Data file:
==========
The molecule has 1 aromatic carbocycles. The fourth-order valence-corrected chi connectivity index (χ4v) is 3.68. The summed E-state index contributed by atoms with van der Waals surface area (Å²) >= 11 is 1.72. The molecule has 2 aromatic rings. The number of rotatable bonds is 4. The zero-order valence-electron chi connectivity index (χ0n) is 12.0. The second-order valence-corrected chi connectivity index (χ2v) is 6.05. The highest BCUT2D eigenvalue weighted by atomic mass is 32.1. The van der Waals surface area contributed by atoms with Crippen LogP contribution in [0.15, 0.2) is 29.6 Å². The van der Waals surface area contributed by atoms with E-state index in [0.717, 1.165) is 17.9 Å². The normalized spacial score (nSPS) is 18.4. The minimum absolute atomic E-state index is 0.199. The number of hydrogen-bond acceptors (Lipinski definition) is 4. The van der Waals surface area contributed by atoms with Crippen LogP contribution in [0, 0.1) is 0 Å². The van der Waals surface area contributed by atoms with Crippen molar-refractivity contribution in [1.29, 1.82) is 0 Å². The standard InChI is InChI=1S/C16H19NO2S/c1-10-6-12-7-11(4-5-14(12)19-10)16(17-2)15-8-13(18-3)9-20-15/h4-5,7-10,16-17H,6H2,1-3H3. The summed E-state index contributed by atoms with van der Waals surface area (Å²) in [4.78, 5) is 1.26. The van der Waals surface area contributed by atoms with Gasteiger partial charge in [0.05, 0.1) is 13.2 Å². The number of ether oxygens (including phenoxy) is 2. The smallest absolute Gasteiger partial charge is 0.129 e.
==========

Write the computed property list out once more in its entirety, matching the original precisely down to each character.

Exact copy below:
The molecule has 1 aromatic carbocycles. The fourth-order valence-corrected chi connectivity index (χ4v) is 3.68. The summed E-state index contributed by atoms with van der Waals surface area (Å²) >= 11 is 1.72. The molecule has 2 aromatic rings. The number of rotatable bonds is 4. The zero-order valence-electron chi connectivity index (χ0n) is 12.0. The second-order valence-corrected chi connectivity index (χ2v) is 6.05. The highest BCUT2D eigenvalue weighted by atomic mass is 32.1. The van der Waals surface area contributed by atoms with Crippen LogP contribution in [0.15, 0.2) is 29.6 Å². The van der Waals surface area contributed by atoms with E-state index in [0.717, 1.165) is 17.9 Å². The normalized spacial score (nSPS) is 18.4. The minimum absolute atomic E-state index is 0.199. The number of hydrogen-bond acceptors (Lipinski definition) is 4. The van der Waals surface area contributed by atoms with Crippen LogP contribution in [0, 0.1) is 0 Å². The van der Waals surface area contributed by atoms with Crippen molar-refractivity contribution in [1.29, 1.82) is 0 Å². The standard InChI is InChI=1S/C16H19NO2S/c1-10-6-12-7-11(4-5-14(12)19-10)16(17-2)15-8-13(18-3)9-20-15/h4-5,7-10,16-17H,6H2,1-3H3. The summed E-state index contributed by atoms with van der Waals surface area (Å²) in [4.78, 5) is 1.26. The van der Waals surface area contributed by atoms with Gasteiger partial charge in [0.05, 0.1) is 13.2 Å². The number of ether oxygens (including phenoxy) is 2. The smallest absolute Gasteiger partial charge is 0.129 e.